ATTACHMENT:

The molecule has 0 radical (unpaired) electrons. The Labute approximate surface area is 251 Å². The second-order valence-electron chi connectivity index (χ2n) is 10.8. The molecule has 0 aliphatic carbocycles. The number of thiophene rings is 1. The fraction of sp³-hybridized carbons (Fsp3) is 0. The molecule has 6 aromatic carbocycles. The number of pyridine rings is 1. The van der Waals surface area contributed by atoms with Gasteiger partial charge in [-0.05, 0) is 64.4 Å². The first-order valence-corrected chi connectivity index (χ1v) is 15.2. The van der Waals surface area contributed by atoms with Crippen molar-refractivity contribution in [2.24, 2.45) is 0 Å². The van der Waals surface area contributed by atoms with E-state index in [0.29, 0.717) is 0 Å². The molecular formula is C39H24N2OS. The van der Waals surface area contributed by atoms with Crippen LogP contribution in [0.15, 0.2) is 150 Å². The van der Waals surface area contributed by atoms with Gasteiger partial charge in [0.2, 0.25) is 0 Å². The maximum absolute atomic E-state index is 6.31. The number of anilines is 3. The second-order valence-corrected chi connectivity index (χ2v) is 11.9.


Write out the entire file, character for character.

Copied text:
The molecule has 0 radical (unpaired) electrons. The Labute approximate surface area is 251 Å². The second-order valence-electron chi connectivity index (χ2n) is 10.8. The molecule has 0 aliphatic carbocycles. The number of thiophene rings is 1. The fraction of sp³-hybridized carbons (Fsp3) is 0. The molecule has 6 aromatic carbocycles. The number of pyridine rings is 1. The van der Waals surface area contributed by atoms with Gasteiger partial charge in [-0.05, 0) is 64.4 Å². The first-order valence-corrected chi connectivity index (χ1v) is 15.2. The van der Waals surface area contributed by atoms with Crippen molar-refractivity contribution in [2.24, 2.45) is 0 Å². The van der Waals surface area contributed by atoms with E-state index in [0.29, 0.717) is 0 Å². The molecular formula is C39H24N2OS. The van der Waals surface area contributed by atoms with Crippen LogP contribution in [0.15, 0.2) is 150 Å². The van der Waals surface area contributed by atoms with Gasteiger partial charge in [0.2, 0.25) is 0 Å². The maximum absolute atomic E-state index is 6.31. The number of anilines is 3. The second-order valence-corrected chi connectivity index (χ2v) is 11.9.